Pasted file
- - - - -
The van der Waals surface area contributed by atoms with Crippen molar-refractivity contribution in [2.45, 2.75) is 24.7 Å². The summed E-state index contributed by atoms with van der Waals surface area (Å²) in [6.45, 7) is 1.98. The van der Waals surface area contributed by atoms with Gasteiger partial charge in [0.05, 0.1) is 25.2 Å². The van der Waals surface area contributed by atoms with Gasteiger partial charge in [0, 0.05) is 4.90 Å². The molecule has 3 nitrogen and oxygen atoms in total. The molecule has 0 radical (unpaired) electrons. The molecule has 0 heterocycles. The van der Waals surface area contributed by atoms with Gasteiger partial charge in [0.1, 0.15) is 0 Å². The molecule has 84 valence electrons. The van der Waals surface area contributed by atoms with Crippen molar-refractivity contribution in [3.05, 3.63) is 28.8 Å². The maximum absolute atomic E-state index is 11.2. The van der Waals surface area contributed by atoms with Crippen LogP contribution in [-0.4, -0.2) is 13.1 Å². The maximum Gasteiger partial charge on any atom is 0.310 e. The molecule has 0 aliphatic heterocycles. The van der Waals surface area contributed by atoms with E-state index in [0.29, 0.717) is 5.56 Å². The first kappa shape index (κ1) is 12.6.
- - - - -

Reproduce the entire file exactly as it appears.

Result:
The van der Waals surface area contributed by atoms with Crippen molar-refractivity contribution in [2.45, 2.75) is 24.7 Å². The summed E-state index contributed by atoms with van der Waals surface area (Å²) in [6.45, 7) is 1.98. The van der Waals surface area contributed by atoms with Gasteiger partial charge in [0.05, 0.1) is 25.2 Å². The van der Waals surface area contributed by atoms with Gasteiger partial charge in [0, 0.05) is 4.90 Å². The molecule has 3 nitrogen and oxygen atoms in total. The molecule has 0 radical (unpaired) electrons. The molecule has 0 heterocycles. The van der Waals surface area contributed by atoms with Gasteiger partial charge in [0.1, 0.15) is 0 Å². The molecule has 84 valence electrons. The van der Waals surface area contributed by atoms with Crippen molar-refractivity contribution in [3.05, 3.63) is 28.8 Å². The maximum absolute atomic E-state index is 11.2. The van der Waals surface area contributed by atoms with Crippen LogP contribution in [-0.4, -0.2) is 13.1 Å². The maximum Gasteiger partial charge on any atom is 0.310 e. The molecule has 0 aliphatic heterocycles. The van der Waals surface area contributed by atoms with E-state index in [0.29, 0.717) is 5.56 Å². The first kappa shape index (κ1) is 12.6.